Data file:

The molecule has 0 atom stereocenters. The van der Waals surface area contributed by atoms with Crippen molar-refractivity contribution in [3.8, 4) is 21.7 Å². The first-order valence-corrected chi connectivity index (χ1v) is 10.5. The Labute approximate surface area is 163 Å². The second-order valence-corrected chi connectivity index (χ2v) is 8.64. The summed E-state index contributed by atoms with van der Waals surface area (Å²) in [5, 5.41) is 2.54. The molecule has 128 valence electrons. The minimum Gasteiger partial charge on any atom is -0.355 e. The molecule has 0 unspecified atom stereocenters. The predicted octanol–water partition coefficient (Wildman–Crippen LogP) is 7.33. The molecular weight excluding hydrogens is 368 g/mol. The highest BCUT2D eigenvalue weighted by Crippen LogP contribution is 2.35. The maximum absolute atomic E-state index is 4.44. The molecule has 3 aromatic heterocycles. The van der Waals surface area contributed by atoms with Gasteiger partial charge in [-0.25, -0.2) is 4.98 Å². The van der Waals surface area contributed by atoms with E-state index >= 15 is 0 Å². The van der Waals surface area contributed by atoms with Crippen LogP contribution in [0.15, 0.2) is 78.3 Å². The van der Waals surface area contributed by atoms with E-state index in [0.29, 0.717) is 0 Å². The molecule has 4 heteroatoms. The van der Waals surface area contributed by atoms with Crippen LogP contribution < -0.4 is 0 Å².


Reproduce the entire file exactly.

The molecule has 0 atom stereocenters. The van der Waals surface area contributed by atoms with Crippen molar-refractivity contribution in [3.8, 4) is 21.7 Å². The first-order valence-corrected chi connectivity index (χ1v) is 10.5. The Labute approximate surface area is 163 Å². The second-order valence-corrected chi connectivity index (χ2v) is 8.64. The summed E-state index contributed by atoms with van der Waals surface area (Å²) in [5, 5.41) is 2.54. The molecule has 128 valence electrons. The minimum Gasteiger partial charge on any atom is -0.355 e. The molecule has 0 unspecified atom stereocenters. The predicted octanol–water partition coefficient (Wildman–Crippen LogP) is 7.33. The molecular weight excluding hydrogens is 368 g/mol. The highest BCUT2D eigenvalue weighted by Crippen LogP contribution is 2.35. The maximum absolute atomic E-state index is 4.44. The molecule has 3 aromatic heterocycles. The van der Waals surface area contributed by atoms with Gasteiger partial charge in [-0.25, -0.2) is 4.98 Å². The van der Waals surface area contributed by atoms with E-state index >= 15 is 0 Å². The van der Waals surface area contributed by atoms with Crippen LogP contribution in [0.15, 0.2) is 78.3 Å². The van der Waals surface area contributed by atoms with E-state index in [0.29, 0.717) is 0 Å². The molecule has 4 heteroatoms. The van der Waals surface area contributed by atoms with Crippen LogP contribution < -0.4 is 0 Å².